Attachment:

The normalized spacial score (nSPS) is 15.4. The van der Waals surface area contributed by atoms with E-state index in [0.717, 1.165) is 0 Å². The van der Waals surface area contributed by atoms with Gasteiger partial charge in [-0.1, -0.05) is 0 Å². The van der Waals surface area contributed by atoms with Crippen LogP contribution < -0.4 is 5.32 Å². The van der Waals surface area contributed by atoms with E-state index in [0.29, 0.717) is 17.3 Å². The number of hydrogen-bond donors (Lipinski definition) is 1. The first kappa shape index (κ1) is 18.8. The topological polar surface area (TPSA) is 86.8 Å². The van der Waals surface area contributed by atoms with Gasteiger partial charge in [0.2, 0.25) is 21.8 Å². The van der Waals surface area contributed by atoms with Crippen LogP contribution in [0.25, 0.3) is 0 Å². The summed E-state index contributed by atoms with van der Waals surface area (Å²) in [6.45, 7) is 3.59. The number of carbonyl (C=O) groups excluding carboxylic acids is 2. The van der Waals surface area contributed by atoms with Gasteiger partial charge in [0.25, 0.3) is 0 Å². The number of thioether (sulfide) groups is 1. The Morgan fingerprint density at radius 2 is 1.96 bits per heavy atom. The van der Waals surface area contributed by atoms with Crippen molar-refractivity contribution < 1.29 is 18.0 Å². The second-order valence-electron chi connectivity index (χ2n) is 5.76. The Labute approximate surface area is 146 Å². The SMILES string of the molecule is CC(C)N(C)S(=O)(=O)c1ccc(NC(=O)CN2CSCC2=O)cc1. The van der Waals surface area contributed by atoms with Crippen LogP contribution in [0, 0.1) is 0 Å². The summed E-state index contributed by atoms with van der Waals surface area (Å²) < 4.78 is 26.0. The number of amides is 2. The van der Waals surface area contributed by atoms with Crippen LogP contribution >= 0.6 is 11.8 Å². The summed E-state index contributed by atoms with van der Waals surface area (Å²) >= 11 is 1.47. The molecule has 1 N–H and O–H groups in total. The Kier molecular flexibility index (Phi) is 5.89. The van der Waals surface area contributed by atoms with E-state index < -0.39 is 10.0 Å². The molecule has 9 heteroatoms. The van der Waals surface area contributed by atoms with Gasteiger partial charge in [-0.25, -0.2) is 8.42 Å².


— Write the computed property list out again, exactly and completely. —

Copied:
The normalized spacial score (nSPS) is 15.4. The van der Waals surface area contributed by atoms with E-state index in [0.717, 1.165) is 0 Å². The van der Waals surface area contributed by atoms with Gasteiger partial charge in [-0.1, -0.05) is 0 Å². The van der Waals surface area contributed by atoms with Crippen LogP contribution < -0.4 is 5.32 Å². The van der Waals surface area contributed by atoms with E-state index in [0.29, 0.717) is 17.3 Å². The number of hydrogen-bond donors (Lipinski definition) is 1. The first kappa shape index (κ1) is 18.8. The topological polar surface area (TPSA) is 86.8 Å². The van der Waals surface area contributed by atoms with Gasteiger partial charge in [0.2, 0.25) is 21.8 Å². The van der Waals surface area contributed by atoms with Crippen LogP contribution in [0.25, 0.3) is 0 Å². The summed E-state index contributed by atoms with van der Waals surface area (Å²) in [6.45, 7) is 3.59. The number of carbonyl (C=O) groups excluding carboxylic acids is 2. The van der Waals surface area contributed by atoms with Gasteiger partial charge in [0.25, 0.3) is 0 Å². The number of thioether (sulfide) groups is 1. The Morgan fingerprint density at radius 2 is 1.96 bits per heavy atom. The van der Waals surface area contributed by atoms with Crippen molar-refractivity contribution < 1.29 is 18.0 Å². The second-order valence-electron chi connectivity index (χ2n) is 5.76. The Labute approximate surface area is 146 Å². The SMILES string of the molecule is CC(C)N(C)S(=O)(=O)c1ccc(NC(=O)CN2CSCC2=O)cc1. The van der Waals surface area contributed by atoms with Crippen LogP contribution in [0, 0.1) is 0 Å². The summed E-state index contributed by atoms with van der Waals surface area (Å²) < 4.78 is 26.0. The number of amides is 2. The van der Waals surface area contributed by atoms with Crippen LogP contribution >= 0.6 is 11.8 Å². The summed E-state index contributed by atoms with van der Waals surface area (Å²) >= 11 is 1.47. The molecule has 1 N–H and O–H groups in total. The Kier molecular flexibility index (Phi) is 5.89. The van der Waals surface area contributed by atoms with E-state index < -0.39 is 10.0 Å². The molecule has 9 heteroatoms. The van der Waals surface area contributed by atoms with Gasteiger partial charge in [-0.25, -0.2) is 8.42 Å².